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The Greatest Present-Day Liszt Pianist

As readers of this blog may recall, I have twice (re: Vladimir Horowitz on Feb. 1; re: “Interpreting Liszt” on Feb. 18) written about Mykola Suk – in my experience, the most galvanizing present-day exponent of the piano music of Franz Liszt.
My son Bernie, with whom I joust about such matters, has just apprised me that Suk’s epic 2008 performance of the Liszt B minor Sonata at the Mannes International Keyboard Institute and Festival is now available on youtube (“Mykola Suk — IKIF 2008”). There are two installments, totalling10 minutes of the piece. You can hear the same performance in better sound on Music&Arts (CD 1234), coupled with two Hungarian Rhapsodies and an incendiary re-imagining of the Dante Sonata (2005) even bolder and more remarkable than Suk’s B minor Sonata interpretation. (You can also access the 2008 sonata performance, in its entirety, via the Post-Classical Ensemble website.)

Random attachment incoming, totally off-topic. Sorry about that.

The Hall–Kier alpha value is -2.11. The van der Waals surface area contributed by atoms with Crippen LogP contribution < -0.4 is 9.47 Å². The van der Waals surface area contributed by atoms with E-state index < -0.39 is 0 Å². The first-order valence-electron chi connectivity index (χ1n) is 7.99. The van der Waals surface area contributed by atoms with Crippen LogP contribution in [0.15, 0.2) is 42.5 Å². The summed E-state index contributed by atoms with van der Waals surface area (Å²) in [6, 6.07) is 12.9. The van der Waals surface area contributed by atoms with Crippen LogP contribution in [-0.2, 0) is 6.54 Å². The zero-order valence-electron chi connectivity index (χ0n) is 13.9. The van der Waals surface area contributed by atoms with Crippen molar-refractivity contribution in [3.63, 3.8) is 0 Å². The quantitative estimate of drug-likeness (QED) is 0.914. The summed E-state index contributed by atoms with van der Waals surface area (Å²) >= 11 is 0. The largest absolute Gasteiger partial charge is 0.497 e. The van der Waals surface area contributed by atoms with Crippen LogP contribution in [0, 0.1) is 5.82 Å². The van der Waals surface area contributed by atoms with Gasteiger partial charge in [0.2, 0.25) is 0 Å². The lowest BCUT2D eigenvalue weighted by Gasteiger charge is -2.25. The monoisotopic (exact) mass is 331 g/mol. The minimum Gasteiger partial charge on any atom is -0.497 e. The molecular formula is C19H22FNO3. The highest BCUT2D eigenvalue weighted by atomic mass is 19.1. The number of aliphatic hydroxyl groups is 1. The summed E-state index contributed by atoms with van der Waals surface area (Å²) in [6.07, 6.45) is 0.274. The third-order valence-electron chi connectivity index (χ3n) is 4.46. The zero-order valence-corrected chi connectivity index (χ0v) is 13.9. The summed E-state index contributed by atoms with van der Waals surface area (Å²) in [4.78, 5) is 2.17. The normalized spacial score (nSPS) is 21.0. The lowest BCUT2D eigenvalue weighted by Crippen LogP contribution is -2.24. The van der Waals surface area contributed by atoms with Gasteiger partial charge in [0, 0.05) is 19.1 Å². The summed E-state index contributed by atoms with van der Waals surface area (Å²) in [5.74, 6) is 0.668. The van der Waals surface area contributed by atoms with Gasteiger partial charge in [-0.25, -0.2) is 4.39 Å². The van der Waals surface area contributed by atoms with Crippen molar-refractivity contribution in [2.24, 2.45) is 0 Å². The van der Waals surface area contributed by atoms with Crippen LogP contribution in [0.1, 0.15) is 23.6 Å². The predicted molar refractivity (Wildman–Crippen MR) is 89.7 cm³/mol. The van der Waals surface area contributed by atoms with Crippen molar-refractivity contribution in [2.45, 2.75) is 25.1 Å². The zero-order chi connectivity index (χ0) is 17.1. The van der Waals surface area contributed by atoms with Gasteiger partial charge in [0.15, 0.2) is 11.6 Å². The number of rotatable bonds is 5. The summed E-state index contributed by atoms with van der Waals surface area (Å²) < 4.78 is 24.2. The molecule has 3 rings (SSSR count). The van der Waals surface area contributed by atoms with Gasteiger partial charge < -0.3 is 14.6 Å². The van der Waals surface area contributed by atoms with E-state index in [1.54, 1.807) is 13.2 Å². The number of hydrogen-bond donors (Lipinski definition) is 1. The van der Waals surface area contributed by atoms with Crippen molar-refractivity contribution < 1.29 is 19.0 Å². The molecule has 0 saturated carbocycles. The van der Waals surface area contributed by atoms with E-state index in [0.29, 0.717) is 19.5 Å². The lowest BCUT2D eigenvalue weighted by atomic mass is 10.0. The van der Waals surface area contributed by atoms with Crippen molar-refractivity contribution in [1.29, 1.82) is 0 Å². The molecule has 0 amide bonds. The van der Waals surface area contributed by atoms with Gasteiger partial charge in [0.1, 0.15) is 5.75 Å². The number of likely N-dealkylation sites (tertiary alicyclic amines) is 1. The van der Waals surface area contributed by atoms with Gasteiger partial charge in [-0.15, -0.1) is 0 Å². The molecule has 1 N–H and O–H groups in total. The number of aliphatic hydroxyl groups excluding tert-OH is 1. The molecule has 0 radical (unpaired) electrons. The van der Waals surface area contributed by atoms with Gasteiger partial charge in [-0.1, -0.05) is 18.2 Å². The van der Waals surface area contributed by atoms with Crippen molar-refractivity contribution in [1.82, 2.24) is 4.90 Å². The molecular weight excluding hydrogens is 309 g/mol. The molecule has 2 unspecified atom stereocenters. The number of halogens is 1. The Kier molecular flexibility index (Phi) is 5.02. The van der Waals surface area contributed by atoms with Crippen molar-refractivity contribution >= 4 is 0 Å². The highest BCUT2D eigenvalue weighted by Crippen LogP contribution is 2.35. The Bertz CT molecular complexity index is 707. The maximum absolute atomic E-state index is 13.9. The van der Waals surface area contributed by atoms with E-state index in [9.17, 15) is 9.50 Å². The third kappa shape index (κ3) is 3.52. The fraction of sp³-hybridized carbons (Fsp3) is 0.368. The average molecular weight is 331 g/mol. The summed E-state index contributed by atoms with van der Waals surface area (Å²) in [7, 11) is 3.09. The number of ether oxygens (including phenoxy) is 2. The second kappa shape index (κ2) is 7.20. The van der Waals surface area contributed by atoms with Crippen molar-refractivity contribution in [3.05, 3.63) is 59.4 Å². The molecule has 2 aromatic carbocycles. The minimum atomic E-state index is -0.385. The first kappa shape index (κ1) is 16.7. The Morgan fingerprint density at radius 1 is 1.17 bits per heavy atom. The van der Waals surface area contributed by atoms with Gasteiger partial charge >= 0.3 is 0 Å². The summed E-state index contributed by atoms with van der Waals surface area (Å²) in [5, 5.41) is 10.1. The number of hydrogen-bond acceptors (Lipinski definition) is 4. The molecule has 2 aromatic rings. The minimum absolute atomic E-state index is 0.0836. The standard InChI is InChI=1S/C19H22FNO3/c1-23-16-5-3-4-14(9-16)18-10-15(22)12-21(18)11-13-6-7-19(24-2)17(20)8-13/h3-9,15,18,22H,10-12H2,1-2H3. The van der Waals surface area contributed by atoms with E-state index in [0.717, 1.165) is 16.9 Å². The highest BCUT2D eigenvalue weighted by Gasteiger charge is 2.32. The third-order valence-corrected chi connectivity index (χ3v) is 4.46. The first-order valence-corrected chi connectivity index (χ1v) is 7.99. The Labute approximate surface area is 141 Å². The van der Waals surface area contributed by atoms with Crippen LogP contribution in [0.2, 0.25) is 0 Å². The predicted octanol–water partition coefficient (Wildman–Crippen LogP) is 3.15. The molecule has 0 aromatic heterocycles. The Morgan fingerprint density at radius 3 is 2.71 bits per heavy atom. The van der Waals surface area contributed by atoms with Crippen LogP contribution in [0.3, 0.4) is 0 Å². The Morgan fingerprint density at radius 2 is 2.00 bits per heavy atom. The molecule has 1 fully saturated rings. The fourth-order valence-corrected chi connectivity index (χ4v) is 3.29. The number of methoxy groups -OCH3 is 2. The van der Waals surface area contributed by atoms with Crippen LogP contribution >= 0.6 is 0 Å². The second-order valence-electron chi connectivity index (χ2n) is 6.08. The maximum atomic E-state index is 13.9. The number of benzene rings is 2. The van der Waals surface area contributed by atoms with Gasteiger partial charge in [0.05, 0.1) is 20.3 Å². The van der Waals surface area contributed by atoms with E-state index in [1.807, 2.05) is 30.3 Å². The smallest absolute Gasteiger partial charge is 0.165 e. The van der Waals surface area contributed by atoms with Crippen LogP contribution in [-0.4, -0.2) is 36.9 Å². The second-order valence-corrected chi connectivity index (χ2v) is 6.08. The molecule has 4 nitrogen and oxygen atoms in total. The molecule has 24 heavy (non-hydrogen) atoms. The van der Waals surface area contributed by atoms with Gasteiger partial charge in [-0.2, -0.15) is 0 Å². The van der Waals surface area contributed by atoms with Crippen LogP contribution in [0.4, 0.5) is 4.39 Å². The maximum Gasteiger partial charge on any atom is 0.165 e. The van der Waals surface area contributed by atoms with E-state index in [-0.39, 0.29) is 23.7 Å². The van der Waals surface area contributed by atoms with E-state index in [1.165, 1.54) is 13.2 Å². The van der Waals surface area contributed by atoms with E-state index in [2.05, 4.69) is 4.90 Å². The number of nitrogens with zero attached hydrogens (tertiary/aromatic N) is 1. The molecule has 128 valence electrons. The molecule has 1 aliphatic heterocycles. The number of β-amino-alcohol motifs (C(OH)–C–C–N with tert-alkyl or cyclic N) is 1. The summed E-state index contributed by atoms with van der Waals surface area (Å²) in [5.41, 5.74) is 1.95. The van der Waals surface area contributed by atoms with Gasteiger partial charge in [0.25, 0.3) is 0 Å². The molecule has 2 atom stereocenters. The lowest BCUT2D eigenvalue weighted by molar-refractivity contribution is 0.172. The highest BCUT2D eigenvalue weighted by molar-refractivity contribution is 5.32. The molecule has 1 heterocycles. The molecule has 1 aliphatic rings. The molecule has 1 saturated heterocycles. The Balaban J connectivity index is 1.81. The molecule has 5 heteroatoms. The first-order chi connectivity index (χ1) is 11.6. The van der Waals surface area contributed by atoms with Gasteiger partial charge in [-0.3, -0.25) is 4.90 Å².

As with any great pianist, to watch Suk is to discover his distinctive aural signature made visible. While none of these versions of his Mannes performance capture his volcanic dynamic range, or the full value of the colors he wafts from the stage, the organic application of shoulders, arms, hands, and fingers – of the entire physical mechanism – arrestingly complements the sonic experience, as does his self-evident immersion, body and soul, in the Lisztian cosmos.
I am gratified by the responses I have so far received from listeners new to Suk, and eager to spread the word.

Comments

  1. I wonder if there’s a Youtube video of Suk playing Liszt’s “Evening Harmonies”. I love this piano piece and have been trying to master it myself for many years now.
    I’m glad you introduced me to another Liszt interpreter. I’ve always been a fan of Jorge Bolet’s Liszt performances myself.

  2. MIkhail Kaykov says:

    I heard the Mannes Liszt Sonata live, quite an overwhelming experience.
    -Mikhail Kaykov

  3. Horowitz is the greatest Liszt interpreter in my opinion. He was a magician on the piano. Of course he isn’t a present day pianist, so this is a little off topic. But, Suk is certainly a good nomination for the greatest interpreter of Liszt’s piano works.
    – Cheers

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